The Compassion Book II

The Compassion Book

16.Whatever you meet unexpectedly, join with meditation.

The unexpected will stop your mind. Rest in that space. When thoughts start again, do tonglen, breathing in whatever pain you may feel, thinking that others also feel like this, and gradually becoming more and more willing to feel this pain with the wish that others won’t have to suffer. If it is a “good” shock, send out any joy you may feel, wishing for others to feel it also.

17.Practice the five strengths, The condensed heart instructions.

The five strengths are:

17.1. strong determination to train in opening the heart and mind;

17.2. familiarization with the practices (such as tonglen) that help you to do that;

17.3. the positive seed that is within you, experienced as a yearning to practice and wake up;

17.4. reproach, which is a tricky one for Western students but is an important practice: realizing that ego-clinging causes you to suffer, you delight in self-reflection, in honesty, and in seeing where you get stuck; and

17.5. the aspiration to help alleviate suffering in this world, expressing that intention to yourself.

18.The mahayana instruction for the ejection of consciousness at death Is the five strengths: how you conduct yourself is important.

19.All dharma agrees at one point.

The entire Buddhist teachings (dharma) are about lessening one’s self-absorption, one’s ego-clinging.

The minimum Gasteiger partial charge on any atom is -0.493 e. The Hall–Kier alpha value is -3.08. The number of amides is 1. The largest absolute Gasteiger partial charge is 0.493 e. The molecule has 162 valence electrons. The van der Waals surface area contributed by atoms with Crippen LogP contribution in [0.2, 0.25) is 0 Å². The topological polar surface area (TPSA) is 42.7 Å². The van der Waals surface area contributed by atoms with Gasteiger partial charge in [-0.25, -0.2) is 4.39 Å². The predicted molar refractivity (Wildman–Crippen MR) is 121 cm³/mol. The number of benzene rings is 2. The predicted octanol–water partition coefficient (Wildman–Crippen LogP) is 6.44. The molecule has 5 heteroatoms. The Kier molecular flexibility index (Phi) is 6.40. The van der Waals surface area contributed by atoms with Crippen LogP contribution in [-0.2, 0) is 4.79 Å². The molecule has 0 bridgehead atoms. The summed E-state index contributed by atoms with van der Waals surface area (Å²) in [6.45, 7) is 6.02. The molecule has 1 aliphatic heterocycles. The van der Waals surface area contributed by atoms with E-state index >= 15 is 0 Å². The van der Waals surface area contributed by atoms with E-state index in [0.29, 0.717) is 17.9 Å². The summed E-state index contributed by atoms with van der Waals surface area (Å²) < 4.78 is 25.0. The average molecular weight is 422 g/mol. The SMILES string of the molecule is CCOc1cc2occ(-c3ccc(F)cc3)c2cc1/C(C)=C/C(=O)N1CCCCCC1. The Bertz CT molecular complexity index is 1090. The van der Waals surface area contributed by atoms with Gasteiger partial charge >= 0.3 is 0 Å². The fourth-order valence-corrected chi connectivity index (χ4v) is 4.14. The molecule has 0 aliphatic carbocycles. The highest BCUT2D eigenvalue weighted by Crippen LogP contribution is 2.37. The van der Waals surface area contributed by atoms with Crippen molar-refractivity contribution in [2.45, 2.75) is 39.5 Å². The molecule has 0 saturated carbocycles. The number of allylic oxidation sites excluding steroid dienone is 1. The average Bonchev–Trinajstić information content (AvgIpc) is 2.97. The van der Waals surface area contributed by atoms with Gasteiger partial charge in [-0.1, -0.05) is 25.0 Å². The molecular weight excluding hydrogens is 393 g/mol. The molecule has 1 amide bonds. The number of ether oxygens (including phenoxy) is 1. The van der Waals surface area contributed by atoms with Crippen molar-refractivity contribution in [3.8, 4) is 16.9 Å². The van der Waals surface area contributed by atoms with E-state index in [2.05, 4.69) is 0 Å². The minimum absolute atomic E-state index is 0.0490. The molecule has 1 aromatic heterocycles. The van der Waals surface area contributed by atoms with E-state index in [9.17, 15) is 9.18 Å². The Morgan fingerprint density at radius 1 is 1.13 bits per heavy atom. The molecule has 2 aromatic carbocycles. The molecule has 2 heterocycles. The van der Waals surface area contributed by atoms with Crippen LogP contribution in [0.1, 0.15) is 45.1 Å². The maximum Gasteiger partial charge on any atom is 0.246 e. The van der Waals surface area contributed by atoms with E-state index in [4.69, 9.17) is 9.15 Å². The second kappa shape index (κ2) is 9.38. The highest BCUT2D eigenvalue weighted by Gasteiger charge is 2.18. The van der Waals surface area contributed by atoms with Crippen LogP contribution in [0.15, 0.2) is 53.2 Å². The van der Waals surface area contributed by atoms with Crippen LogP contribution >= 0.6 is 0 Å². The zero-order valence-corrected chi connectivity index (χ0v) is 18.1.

20.Of the two witnesses, hold the principal one.

The two witnesses of what you do are others and yourself. Of these two, you are the only one who really knows exactly what is going on. So work with seeing yourself with compassion but without any self-deception.

21.Always maintain only a joyful mind.

Constantly apply cheerfulness, if for no other reason than because you are on this spiritual path. Have a sense of gratitude to everything, even difficult emotions, because of their potential to wake you up.

22.If you can practice even when distracted, you are well trained.

23.Always abide by the three basic principles.

The three basic principles are:

23.1. Keeping the promises you made if you took refuge vows and bodhisattva vows. When we take the refuge vow, we vow to take refuge in the Buddha, as an example of how to open and let go, the dharma (Buddha’s teachings) as instructions on how to do this, and the sangha, the community of those who are also on this path. When we take the bodhisattva vow, we vow to awaken in order to help others to do the same.

23.2. Refraining from outrageous conduct or not engaging in what is sometimes called “bodhisattva exhibitionism.”

23.3. Developing patience in both difficult an delightful situations.

24.Change your attitude, but remain natural.

25.Don’t talk about injured limbs.

Don’t try to build yourself up by talking about other people’s defects.

26.Don’t ponder others.

Don’t ponder others’ weak points, becoming arrogant about your own accomplishments.

27.Work with the greatest defilements first.

28.Abandon any hope of fruition.

29.Abandon poisonous food.

30.Don’t be so predictable.


Source: Pema Chodron – __The_Compassion_Book_-_Pema_Chodron


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